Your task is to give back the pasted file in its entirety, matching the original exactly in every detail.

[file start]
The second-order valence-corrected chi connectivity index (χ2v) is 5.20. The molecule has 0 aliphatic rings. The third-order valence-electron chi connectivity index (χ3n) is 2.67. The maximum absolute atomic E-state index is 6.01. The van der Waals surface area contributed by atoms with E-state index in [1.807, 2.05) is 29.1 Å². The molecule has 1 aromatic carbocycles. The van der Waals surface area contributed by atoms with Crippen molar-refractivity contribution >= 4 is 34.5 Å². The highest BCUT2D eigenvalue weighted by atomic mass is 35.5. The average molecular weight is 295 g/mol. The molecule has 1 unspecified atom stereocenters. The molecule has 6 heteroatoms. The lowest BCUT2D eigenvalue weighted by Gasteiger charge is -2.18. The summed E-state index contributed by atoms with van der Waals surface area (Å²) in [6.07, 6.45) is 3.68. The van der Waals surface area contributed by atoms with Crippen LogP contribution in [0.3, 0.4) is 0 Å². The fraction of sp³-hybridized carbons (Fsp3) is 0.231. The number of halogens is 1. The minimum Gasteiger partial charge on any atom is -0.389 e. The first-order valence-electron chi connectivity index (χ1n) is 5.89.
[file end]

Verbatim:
The second-order valence-corrected chi connectivity index (χ2v) is 5.20. The molecule has 0 aliphatic rings. The third-order valence-electron chi connectivity index (χ3n) is 2.67. The maximum absolute atomic E-state index is 6.01. The van der Waals surface area contributed by atoms with E-state index in [1.807, 2.05) is 29.1 Å². The molecule has 1 aromatic carbocycles. The van der Waals surface area contributed by atoms with Crippen molar-refractivity contribution >= 4 is 34.5 Å². The highest BCUT2D eigenvalue weighted by atomic mass is 35.5. The average molecular weight is 295 g/mol. The molecule has 1 unspecified atom stereocenters. The molecule has 6 heteroatoms. The lowest BCUT2D eigenvalue weighted by Gasteiger charge is -2.18. The summed E-state index contributed by atoms with van der Waals surface area (Å²) in [6.07, 6.45) is 3.68. The van der Waals surface area contributed by atoms with Crippen LogP contribution in [0.3, 0.4) is 0 Å². The fraction of sp³-hybridized carbons (Fsp3) is 0.231. The number of halogens is 1. The minimum Gasteiger partial charge on any atom is -0.389 e. The first-order valence-electron chi connectivity index (χ1n) is 5.89.